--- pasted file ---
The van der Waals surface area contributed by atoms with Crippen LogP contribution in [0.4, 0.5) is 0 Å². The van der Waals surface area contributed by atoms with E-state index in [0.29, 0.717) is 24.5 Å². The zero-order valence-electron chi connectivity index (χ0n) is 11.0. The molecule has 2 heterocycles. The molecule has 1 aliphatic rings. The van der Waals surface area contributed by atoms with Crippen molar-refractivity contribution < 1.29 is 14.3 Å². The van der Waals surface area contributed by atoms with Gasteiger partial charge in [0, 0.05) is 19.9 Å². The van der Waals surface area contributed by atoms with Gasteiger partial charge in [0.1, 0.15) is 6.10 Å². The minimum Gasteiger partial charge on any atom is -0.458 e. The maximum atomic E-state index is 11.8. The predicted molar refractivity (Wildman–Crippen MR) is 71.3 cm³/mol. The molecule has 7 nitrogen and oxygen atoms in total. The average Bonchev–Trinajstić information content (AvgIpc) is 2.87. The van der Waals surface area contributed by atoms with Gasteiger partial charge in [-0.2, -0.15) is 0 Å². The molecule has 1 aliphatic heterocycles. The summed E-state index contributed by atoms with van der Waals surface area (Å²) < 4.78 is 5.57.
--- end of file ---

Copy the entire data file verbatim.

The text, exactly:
The van der Waals surface area contributed by atoms with Crippen LogP contribution in [0.4, 0.5) is 0 Å². The van der Waals surface area contributed by atoms with E-state index in [0.29, 0.717) is 24.5 Å². The zero-order valence-electron chi connectivity index (χ0n) is 11.0. The molecule has 2 heterocycles. The molecule has 1 aliphatic rings. The van der Waals surface area contributed by atoms with Crippen molar-refractivity contribution < 1.29 is 14.3 Å². The van der Waals surface area contributed by atoms with Gasteiger partial charge in [0, 0.05) is 19.9 Å². The van der Waals surface area contributed by atoms with Gasteiger partial charge in [0.1, 0.15) is 6.10 Å². The minimum Gasteiger partial charge on any atom is -0.458 e. The maximum atomic E-state index is 11.8. The predicted molar refractivity (Wildman–Crippen MR) is 71.3 cm³/mol. The molecule has 7 nitrogen and oxygen atoms in total. The average Bonchev–Trinajstić information content (AvgIpc) is 2.87. The van der Waals surface area contributed by atoms with Gasteiger partial charge in [-0.2, -0.15) is 0 Å². The molecule has 1 aliphatic heterocycles. The summed E-state index contributed by atoms with van der Waals surface area (Å²) < 4.78 is 5.57.